Catholics in the Philadelphia region came together recently to remember the nine people massacred June 17 in a church in Charleston, South Carolina.
The Archdiocese of Philadelphia’s Office for Black Catholics worked with several Catholic parishes to pray in solidarity for the victims, their communities and an end to racial hatred in the United States.
“Faithful throughout the Archdiocese of Philadelphia are invited to pray for the victims and the families of Emanuel AME Church,” said Deacon William Bradley, director of the Office for Black Catholics. “In unity and solidarity with Emanuel AME Church and all affected by senseless acts of violence, the Bible study and prayer gatherings are aimed to promote fellowship, prayer and open dialogue.”
First, a candlelight vigil drew a cross section of the faithful outside St. Raymond of Penafort Church in the Mount Airy section of Philadelphia on Sunday night, June 21. (See our photo gallery of the vigil.)
Then, Bible study sessions were held on the following Wednesday night, June 24, at four Philadelphia parishes to give witness to the right to pray and worship in churches as well as to mark the one-week anniversary of the Charleston shootings.
Many Catholics and other Christians gathered at St. Martin de Porres Church in North Philadelphia, St. Athanasius Church in West Oak Lane, St. Vincent de Paul Church in Germantown and St. Raymond Church for one-hour evening gatherings.
At Sunday’s vigil Father Christopher M. Walsh, pastor of St. Raymond, listed the three natural reactions that he noticed most people had. They were sadness, righteous anger, and hope. He said it was normal to feel sad for the victims and their families and appropriate “to celebrate them as Christian heroes.”
He acknowledged that anger is a natural response after any trauma. He pointed out that the massacre opened old wounds, especially for those who lived through the more overtly southern segregation. He noted many people are particularly angry because they thought this type of racial animosity was behind them.
Finally, he said there was reason to hope. “The Dylan Roofs, the Ku Klux Klan, and the racist rants on Facebook will not have the last word,” Father Walsh said. “We remember the words of the Rev. Dr. Martin Luther King. We remember his words knowing that it is God’s dream.”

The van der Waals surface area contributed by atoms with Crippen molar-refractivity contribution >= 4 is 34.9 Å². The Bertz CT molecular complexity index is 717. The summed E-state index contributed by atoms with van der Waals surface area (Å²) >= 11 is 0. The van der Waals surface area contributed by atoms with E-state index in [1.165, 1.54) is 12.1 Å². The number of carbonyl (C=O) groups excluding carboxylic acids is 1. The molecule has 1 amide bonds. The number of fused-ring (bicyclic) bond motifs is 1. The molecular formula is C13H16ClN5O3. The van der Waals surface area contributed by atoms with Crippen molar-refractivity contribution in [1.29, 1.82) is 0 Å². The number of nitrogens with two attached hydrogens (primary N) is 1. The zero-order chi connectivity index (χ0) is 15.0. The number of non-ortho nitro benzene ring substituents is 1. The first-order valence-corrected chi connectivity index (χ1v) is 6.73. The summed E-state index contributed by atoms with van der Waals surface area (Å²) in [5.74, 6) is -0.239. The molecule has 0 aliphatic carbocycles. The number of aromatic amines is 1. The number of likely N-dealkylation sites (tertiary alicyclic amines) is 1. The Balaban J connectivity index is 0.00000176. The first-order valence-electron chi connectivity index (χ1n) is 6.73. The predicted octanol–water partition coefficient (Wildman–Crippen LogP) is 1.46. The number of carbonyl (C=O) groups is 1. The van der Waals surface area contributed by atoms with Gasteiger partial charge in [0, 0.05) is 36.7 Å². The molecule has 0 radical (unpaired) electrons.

For Eugene and Louise Frasier, members of St. Athanasius Parish, the vigil had special significance. They are natives of Columbia, South Carolina. Eugene grew up in the African Methodist Episcopal Church in Columbia, the sister church of Mother Emanuel AME Church in Charleston. He was a member there until he converted to Catholicism while in high school in 1958.
“My wife and I still have family in South Carolina,” he said. “I not only have ties with the AME church in South Carolina, but I graduated from Allen University where the pastor and the youngest church member who was killed graduated from. I lived through the bigotry and hatred, so I have righteous anger. I am here to get some solace because of the evil of racism.”
Louise Frasier said she has three sisters and 170 nieces and nephews who still live in South Carolina, and she has great concern about the well-being of her younger relatives.
“I am going to see them in about two weeks and we will talk about this with the younger generations of the family,” she said.
St. Raymond’s member Valerie Holmes asked those gathered for personal prayers for her and her family. The daughter of a Tuskegee Airman, she grew up “in the midst of hatred” and the “Civil Rights Movement activism” in Alabama, she said. “The shootings just brought up many old wounds for me so that is why I was asking all to pray for me,” Holmes said.
“I came out to send up prayers for the people that died,” said Pat Kerr, a member of St. Raymond’s. “I am hoping that the lives of their families and those in South Carolina will get better. I am praying that they will all move towards loving each other more.”
Madeline Tymes came to the vigil from Yeadon, Delaware County. “I am hoping that God opens our eyes as we pray. There is much power in prayer and the Scriptures, and we must believe that God is first,” Tymes said.
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